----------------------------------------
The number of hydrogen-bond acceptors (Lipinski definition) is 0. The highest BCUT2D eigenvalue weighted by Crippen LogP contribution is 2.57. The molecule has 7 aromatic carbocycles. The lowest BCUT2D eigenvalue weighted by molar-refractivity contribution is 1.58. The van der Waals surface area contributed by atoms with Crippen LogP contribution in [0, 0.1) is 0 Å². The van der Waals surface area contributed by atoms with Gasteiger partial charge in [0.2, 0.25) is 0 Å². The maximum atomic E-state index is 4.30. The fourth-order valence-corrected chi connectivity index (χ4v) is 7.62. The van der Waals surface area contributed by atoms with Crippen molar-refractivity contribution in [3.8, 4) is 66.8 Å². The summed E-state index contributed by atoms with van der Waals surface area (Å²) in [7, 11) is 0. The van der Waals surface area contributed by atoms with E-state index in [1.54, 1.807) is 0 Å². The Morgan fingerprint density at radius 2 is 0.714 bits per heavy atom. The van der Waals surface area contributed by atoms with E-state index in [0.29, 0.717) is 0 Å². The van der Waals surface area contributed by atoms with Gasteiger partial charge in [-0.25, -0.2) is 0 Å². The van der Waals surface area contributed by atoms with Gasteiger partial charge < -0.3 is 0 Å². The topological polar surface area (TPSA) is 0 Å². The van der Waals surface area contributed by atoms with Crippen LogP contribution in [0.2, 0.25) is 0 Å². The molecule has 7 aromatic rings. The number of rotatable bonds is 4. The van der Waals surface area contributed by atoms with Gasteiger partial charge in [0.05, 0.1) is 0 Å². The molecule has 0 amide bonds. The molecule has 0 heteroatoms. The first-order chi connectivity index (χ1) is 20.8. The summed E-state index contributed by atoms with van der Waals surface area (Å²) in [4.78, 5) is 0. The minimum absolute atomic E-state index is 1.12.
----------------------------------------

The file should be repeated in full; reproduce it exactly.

The number of hydrogen-bond acceptors (Lipinski definition) is 0. The highest BCUT2D eigenvalue weighted by Crippen LogP contribution is 2.57. The molecule has 7 aromatic carbocycles. The lowest BCUT2D eigenvalue weighted by molar-refractivity contribution is 1.58. The van der Waals surface area contributed by atoms with Crippen LogP contribution in [0, 0.1) is 0 Å². The van der Waals surface area contributed by atoms with Gasteiger partial charge in [0.2, 0.25) is 0 Å². The maximum atomic E-state index is 4.30. The fourth-order valence-corrected chi connectivity index (χ4v) is 7.62. The van der Waals surface area contributed by atoms with Crippen molar-refractivity contribution in [3.8, 4) is 66.8 Å². The summed E-state index contributed by atoms with van der Waals surface area (Å²) in [7, 11) is 0. The van der Waals surface area contributed by atoms with E-state index in [1.54, 1.807) is 0 Å². The Morgan fingerprint density at radius 2 is 0.714 bits per heavy atom. The van der Waals surface area contributed by atoms with E-state index in [0.29, 0.717) is 0 Å². The van der Waals surface area contributed by atoms with Gasteiger partial charge in [-0.25, -0.2) is 0 Å². The van der Waals surface area contributed by atoms with Gasteiger partial charge < -0.3 is 0 Å². The topological polar surface area (TPSA) is 0 Å². The van der Waals surface area contributed by atoms with Crippen LogP contribution in [0.2, 0.25) is 0 Å². The molecule has 7 aromatic rings. The number of rotatable bonds is 4. The van der Waals surface area contributed by atoms with Gasteiger partial charge in [0.05, 0.1) is 0 Å². The molecule has 0 amide bonds. The molecule has 0 heteroatoms. The first-order chi connectivity index (χ1) is 20.8. The summed E-state index contributed by atoms with van der Waals surface area (Å²) in [4.78, 5) is 0. The minimum absolute atomic E-state index is 1.12.